|Title:||The Effectiveness of Continuous Respiratory Rate Monitoring in Predicting Hypoxic and Pyrexic Events|
|Author(s):||T. A. McCartan A. P. Worrall R. Ó Conluain F. Alaya C. Mulvey E. MacHale V. Brennan L. Lombard J. Walsh M. Murray R. W. Costello G. Greene|
|Institution:||INCA Group, Royal College of Surgeons in Ireland|
|Poster:||Click to view poster|
|Abstract:||Respiratory rate (RR) is a highly useful index of lung function, however objective measurements thereof are rarely taken. In this retrospective cohort study, we compare the distribution of electronically and visually measured RR and test whether continuous electronic RR monitoring can predict oncoming deteriorations in infectious respiratory disease. |
34 COVID-19 patients in Beaumont Hospital were analysed, with 3445 observations of visual RR, SpO2 and temperature and 729117 of electronic RR collected. Cox Proportional Hazards Models determined predictive ability for oncoming hypoxic and pyrexic episodes.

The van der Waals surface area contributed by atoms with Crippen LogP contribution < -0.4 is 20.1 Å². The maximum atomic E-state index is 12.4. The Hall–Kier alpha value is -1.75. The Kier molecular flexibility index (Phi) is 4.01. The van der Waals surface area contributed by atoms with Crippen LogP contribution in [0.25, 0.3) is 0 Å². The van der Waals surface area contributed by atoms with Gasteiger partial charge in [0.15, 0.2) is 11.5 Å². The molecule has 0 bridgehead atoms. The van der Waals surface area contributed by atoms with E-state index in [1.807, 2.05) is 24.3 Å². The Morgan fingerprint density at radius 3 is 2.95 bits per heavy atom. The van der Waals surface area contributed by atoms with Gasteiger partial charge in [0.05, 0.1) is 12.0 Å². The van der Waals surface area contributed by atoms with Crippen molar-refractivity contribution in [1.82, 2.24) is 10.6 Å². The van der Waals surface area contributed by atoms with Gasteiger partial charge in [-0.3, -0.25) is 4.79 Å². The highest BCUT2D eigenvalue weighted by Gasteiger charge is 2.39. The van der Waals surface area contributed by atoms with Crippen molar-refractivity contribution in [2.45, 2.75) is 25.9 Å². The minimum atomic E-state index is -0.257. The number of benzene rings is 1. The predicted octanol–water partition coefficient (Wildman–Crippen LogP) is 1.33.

Visually measured RR demonstrates bias, toward lower values clustering at 18 and 20 breaths per minute, while electronic RR has a positively skewed gamma distribution (see Figure 1). Raised RR 12 hours prior resulted in a hazard ratio of 1.8 (1.05 to 3.07) for hypoxia and 9.7 (3.8 to 25) for pyrexia. An RR of ≥25 had a sensitivity of 98.4% and a specificity of 91.9% for detecting pyrexia 12 hours in advance.
Electronic, continuous RR removes bias, is a stronger marker of oncoming hypoxia than visual RR and is highly predictive of oncoming pyrexia 12 hours in advance. This could provide an early window to escalate care prior to deterioration, preventing morbidity and mortality.